ESPN has scrubbed out one of the most defining moments of the Boston Red Sox's 2004 World Series playoff run that involved controversial pitcher and recently fired ESPN analyst Curt Schilling and his famous bloody sock from a documentary that aired over the weekend.
On Sunday night, ESPN broadcast the 2010 "30 for 30" documentary titled "Four Days in October." The documentary focuses on the 2004 Red Sox, who became the first MLB team to battle back from a three-game deficit in a seven-game playoff series when they beat the rival New York Yankees in the American League Championship Series to advance to the World Series.
When the documentary played on ESPN 2 this time around, the sports network left out a very integral part of the documentary that highlights Schilling's performance in the sixth game of the series. more >>
Recent comments from the Rev. Franklin Graham might make this year's No. 13 NFL draft pick Laremy Tunsil the poster child for how personal activities can negatively impact one's professional life.
Graham blasted Tunsil on Facebook last week regarding the football player's recently resurfaced bong-smoking video, asking, "How much does it cost to act stupid? It could cost you millions — just ask Laremy Tunsil."
Tunsil, who was once considered the No. 1 overall pick in the NFL draft, tumbled down the draft list last Thursday after a video of the former Ole Miss left tackle wearing a gas mask and smoking a bong was posted to his Twitter account the day of the draft. Tunsil said his account had been hacked. more >>
The Corporate leadership of Target Stores, Inc. has announced that they are now going to allow shoplifters to self-identify as paying customers.
In a statement released last Friday, the ginormous retail chain explained that everyone should be allowed to identify as whatever customer status makes them the most comfortable while shopping at Target.
"In our stores, we demonstrate our commitment to an inclusive experience for employees and customers alike in many ways," stated Target. more >>
The FBI won the first part of what is deemed to be a long and tedious war ahead against information technology after the Supreme Court handed out its decision to extend the bureau's hacking abilities. The decision specifically allows federal judges to issue hacking warrants for the purpose of federal law enforcement in U.S. jurisdiction.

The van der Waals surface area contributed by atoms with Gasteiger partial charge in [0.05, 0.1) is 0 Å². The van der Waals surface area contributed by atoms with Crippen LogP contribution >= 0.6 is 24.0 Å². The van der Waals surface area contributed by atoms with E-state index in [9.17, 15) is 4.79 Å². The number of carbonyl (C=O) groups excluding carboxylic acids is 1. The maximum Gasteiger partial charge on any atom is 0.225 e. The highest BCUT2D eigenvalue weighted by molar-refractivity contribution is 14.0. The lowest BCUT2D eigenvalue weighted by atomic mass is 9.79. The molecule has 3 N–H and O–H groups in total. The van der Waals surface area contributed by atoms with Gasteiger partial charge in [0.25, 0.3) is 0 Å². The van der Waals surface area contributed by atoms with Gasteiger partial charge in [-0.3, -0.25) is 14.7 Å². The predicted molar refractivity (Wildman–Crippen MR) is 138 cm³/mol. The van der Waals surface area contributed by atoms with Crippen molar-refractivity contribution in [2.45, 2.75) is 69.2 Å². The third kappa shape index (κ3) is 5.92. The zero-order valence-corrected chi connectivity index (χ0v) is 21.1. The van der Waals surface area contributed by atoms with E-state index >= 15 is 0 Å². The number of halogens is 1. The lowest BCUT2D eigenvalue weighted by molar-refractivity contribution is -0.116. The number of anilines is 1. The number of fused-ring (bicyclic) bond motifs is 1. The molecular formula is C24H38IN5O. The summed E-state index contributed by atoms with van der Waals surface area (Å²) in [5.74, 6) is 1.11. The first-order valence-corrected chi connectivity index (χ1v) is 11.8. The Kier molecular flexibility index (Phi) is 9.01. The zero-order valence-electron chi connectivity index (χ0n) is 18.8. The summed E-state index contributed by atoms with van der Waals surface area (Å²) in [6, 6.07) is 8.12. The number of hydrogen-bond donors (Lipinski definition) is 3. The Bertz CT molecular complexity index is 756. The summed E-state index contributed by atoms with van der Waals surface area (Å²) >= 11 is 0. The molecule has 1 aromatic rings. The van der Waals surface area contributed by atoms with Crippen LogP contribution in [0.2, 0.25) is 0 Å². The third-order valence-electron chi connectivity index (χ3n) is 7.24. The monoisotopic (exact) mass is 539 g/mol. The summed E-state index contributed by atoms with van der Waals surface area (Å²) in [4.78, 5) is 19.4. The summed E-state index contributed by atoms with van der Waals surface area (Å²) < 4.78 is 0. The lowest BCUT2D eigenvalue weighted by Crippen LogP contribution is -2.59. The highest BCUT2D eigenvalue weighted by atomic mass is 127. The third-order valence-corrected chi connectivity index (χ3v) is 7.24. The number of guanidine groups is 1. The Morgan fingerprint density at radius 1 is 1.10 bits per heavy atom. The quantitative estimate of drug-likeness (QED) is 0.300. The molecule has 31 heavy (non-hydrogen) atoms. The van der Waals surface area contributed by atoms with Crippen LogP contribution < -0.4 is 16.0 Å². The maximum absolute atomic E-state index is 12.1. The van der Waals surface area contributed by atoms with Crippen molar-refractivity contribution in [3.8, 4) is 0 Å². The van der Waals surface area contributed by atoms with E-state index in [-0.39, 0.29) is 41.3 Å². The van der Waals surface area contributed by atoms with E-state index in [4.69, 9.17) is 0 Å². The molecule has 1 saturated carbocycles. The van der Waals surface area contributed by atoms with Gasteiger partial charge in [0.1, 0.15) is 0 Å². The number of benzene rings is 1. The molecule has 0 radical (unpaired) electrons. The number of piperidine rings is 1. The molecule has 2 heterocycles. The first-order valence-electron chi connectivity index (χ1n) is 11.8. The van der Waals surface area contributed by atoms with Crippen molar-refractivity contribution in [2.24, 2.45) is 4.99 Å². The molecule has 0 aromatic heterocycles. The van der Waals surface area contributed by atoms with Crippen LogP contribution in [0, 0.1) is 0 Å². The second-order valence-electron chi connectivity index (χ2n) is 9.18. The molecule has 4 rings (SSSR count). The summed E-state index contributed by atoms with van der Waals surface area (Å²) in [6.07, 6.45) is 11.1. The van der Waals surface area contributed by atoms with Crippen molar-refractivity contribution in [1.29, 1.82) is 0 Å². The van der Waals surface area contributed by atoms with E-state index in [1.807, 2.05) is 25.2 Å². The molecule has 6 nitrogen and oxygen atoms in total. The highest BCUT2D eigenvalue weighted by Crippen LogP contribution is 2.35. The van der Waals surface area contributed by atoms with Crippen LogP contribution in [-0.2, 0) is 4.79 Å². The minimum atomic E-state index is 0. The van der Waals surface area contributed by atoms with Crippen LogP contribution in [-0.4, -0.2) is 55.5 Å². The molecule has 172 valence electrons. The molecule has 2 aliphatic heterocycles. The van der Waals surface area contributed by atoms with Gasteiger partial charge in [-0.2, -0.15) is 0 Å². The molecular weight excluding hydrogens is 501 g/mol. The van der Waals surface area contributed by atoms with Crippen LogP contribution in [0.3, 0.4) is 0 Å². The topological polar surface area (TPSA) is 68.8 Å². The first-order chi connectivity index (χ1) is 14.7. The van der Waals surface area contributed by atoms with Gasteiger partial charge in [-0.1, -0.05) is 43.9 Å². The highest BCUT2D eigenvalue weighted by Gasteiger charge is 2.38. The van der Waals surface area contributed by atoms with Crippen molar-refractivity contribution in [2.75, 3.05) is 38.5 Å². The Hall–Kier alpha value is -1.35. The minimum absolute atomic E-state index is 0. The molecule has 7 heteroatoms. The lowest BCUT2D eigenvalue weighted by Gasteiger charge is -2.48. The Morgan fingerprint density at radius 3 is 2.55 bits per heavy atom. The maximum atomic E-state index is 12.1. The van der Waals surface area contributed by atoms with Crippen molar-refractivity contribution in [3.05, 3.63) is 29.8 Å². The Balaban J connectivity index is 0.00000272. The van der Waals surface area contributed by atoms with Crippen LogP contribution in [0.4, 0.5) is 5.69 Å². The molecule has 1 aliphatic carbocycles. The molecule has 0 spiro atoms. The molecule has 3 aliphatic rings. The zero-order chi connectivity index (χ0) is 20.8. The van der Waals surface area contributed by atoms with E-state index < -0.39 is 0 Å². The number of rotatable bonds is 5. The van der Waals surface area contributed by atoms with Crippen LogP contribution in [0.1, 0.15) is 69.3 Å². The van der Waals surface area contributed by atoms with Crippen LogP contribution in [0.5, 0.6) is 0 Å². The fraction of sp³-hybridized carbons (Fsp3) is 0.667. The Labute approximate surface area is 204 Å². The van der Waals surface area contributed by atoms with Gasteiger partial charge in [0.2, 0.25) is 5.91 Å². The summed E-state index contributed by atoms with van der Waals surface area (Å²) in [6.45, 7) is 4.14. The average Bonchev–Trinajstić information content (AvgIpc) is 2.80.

The decision provides that the hacking warrants are essential in instances when a suspect of a crime attempts to hide his or her location. And along this line, the court also gave the FBI the authority to access a computer system even without the owner's permission. This applies to systems that have been illegally hacked by private individuals.
Although this is a huge blow to the concept of privacy in the perspective of IT, there still is a chance for the US Congress to block the expansion of powers given to the bureau. Well, at least the legislative body has until December to do something about it since the changes are to take effect by the end of the year. One of the staunchest critics of the changes to "Rule 41" is Senator Ron Wyden, who said, via the Guardian, that he is looking to file a bill that will block the move of the Supreme Court. more >>
The Reverend Franklin Graham recently denounced former Speaker of the House John Boehner for calling Sen. Ted Cruz "Lucifer in the Flesh."
On his Facebook page, Rev. Graham posted a comment Friday in response to Boehner's referring to Sen. Cruz as being the Devil incarnate.
"Former Speaker of the House John Boehner shame on you! You had no business calling Ted Cruz 'Lucifer in the flesh' — this is an embarrassment. And it's an embarrassment to our nation," wrote Graham. more >>
A Pentagon investigation has found that war crimes were not committed last October when a United States aerial gunship killed 42 civilians during an accidental airstrike on a Doctors Without Borders medical charity hospital in Kunduz, Afghanistan.
Army Gen. Joseph L. Votel, head of U.S. Central Command, said at a news conference on Friday that the "tragedy" was a result of errors that led 16 U.S. service members to believe they were bombarding a Taliban command center last Oct. 3.
"They were trying to do the right thing. They were trying to support our Afghan partners," Votel explained. "Unfortunately, they made a wrong judgment in this particular case and ended up targeting this Doctors Without Borders facility." more >>